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September 10, 2007 | by  | in Opinion |
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Post-grads

I remember my days as a Masters candidate. It’s been a while, but I remember that when I was ushered to see my supervisor, I thought I knew what it took to do graduate study. Man, was I wrong. I had two supervisors. One went on sabbatical (or academic leave) no less than six months after my project started, in the Deep South (or at least, beyond the means of traditional communication like phones and email).

My other supervisor was still around however, and was very helpful and supportive – even if he had to question whether the research was actually going anywhere. Still, he was fun to go drinking with. It was a long process, with constant failures. If you are doing molecular biology, I think you can appreciate how difficult assaying mRNA expression, at intrinsically low levels, is at the best of times. At least once a month, I had to deal with contamination. Having to restart after cleaning everything, remaking reagents and re-sampling just frustrates you. Then, of course, the whole process of figuring out if the results you have actually have any credence, or even relevance. Failure is not something I deal well with, and it’s pretty irritating to see one’s work undermined by inconsistent results. And I should also point out the constant re-writes of my thesis, grammatical errors and rejected inter-loan requests – because not even the University could find some obscure periodical.

It’s at times like these that you rely on a strong support network. I did not have one. I did however have some strong chemical supporters; Jack and Danni. With hindsight, I know now that support wasn’t helpful at all.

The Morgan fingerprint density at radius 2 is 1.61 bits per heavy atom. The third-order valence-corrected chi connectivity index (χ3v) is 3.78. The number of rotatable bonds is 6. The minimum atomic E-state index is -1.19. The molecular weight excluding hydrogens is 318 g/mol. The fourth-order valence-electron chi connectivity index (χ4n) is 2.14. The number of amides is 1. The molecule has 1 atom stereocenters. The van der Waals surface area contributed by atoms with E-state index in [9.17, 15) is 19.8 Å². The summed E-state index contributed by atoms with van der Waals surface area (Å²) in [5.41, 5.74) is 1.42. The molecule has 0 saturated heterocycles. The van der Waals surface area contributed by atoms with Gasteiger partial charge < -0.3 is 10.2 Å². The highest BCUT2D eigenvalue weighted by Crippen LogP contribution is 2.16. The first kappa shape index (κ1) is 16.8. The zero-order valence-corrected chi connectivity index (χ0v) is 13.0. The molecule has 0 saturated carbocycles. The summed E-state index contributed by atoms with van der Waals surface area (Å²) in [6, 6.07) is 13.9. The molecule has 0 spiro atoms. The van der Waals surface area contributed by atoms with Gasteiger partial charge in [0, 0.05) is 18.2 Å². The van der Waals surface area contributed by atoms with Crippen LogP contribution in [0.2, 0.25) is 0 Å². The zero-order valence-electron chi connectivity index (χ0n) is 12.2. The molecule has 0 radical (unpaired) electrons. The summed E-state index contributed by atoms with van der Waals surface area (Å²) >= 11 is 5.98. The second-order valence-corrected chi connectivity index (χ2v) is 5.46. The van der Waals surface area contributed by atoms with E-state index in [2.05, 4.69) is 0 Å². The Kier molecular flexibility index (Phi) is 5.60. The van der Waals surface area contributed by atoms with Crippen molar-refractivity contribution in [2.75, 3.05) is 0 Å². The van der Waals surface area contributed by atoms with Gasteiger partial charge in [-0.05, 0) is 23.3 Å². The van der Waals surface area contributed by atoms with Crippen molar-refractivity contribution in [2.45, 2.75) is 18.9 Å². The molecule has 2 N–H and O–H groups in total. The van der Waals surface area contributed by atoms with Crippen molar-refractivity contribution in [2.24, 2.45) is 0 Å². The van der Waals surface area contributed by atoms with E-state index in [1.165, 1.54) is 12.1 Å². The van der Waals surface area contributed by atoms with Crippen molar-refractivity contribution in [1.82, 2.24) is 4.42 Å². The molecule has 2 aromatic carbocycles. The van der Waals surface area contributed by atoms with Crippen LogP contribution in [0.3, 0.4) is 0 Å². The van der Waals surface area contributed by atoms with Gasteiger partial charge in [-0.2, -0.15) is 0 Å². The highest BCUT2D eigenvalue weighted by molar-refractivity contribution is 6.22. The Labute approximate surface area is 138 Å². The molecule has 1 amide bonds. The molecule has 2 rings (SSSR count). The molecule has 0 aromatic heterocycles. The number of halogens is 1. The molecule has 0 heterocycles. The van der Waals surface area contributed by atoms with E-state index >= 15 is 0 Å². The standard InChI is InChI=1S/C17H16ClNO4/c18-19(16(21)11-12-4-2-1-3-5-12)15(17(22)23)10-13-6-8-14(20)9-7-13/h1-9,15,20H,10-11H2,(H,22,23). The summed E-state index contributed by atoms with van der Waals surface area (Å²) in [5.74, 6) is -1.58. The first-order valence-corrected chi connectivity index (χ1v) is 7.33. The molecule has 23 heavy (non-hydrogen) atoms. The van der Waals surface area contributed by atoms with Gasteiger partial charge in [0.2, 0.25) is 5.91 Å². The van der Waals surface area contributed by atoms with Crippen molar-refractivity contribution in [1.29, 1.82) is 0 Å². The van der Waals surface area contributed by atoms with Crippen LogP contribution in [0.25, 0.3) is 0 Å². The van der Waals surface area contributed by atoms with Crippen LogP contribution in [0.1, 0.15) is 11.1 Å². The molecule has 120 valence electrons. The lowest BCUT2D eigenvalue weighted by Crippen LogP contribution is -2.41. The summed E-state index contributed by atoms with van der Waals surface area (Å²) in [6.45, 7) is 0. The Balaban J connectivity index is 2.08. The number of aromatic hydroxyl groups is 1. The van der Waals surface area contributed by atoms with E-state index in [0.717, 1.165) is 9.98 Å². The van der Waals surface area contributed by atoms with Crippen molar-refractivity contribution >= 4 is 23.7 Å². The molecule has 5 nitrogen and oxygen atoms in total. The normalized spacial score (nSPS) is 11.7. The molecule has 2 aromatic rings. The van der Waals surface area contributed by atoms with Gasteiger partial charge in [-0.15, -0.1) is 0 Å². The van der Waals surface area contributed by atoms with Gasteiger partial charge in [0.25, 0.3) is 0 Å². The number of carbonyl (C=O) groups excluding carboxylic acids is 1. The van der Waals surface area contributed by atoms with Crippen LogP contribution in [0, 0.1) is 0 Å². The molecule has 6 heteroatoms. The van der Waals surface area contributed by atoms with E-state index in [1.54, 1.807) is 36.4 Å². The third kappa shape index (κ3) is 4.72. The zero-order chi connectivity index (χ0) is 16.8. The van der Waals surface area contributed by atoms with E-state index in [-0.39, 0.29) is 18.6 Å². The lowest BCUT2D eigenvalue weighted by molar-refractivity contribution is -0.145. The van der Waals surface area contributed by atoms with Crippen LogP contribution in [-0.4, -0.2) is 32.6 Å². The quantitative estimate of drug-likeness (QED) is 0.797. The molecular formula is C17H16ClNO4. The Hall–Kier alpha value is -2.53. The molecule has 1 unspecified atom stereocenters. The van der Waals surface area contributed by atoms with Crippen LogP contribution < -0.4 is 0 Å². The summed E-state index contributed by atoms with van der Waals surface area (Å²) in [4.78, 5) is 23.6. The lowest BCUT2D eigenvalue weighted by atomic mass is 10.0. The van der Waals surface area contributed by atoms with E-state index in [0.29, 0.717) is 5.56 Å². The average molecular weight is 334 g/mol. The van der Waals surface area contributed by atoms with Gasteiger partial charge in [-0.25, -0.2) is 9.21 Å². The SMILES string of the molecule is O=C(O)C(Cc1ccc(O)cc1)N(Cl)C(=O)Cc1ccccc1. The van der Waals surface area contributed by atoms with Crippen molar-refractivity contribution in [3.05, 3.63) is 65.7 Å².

This year, I have appreciated how important University support for post-grads is. And more importantly how often, as a provider of support, the University has inconsistent results: a low pass, without honours.

So considering that for some of you studying for exams and such, or even thinking about post-grad study, I do want to provide some sobering thoughts on Victoria and post-grads. Certainly Vic wants to pick up the game in encouraging more graduate study and research on campus. A drop in the PBRF rankings only confirms that Vic have to pull finger. But with all this attention to encouraging staff and students to do more quality research, what’s going on with support for students? Well, not a lot. While the PGSA (Post Graduate Students’ Association), a Representative group that works with VUWSA, achieved a victory with the Minimum Resources Agreement – VUW have not fulfilled their end of the bargain. They will argue that they have had difficulty finding the space for students to have their own desks, but are working on it.

But that’s not very reassuring to those students who still cannot study because they have no dedicated study area, something that is almost commonplace across the country, and indeed the western world.

One story that I can tell is soon after the election, I visited the College of Education and I met two international students who still did not have their own study space. I was flabbergasted. At least I knew I had a place to work in peace while I was doing my research. Why was this such a difficulty? The bottom line is that every day that students cannot get the resources they expect is another day that invites Victoria’s reputation as a world class research institution to crash and burn.

Likewise, the recent effort by ITS to stop the free printing of Graduate printers is just another opportunity to deprive students of even a little support. I stand in solidarity with the PGSA, who have regressively resisted the decision, Meeting with VUW Faculty heads, as well as petitioning for those wanting the decision reversed and a register of those affected. It is also important that post-grads continue to have guarantees of support, and I heartily support the efforts by both VUWSA and PGSA to codify this arrangement with a relationship agreement. It isn’t a “wishy-washy” document, but a genuine attempt to know that, at VUWSA, we cannot do our job without dedicated and well resourced Rep Groups, working with large groups like Graduates. I would hate to imagine graduate study without even that support.

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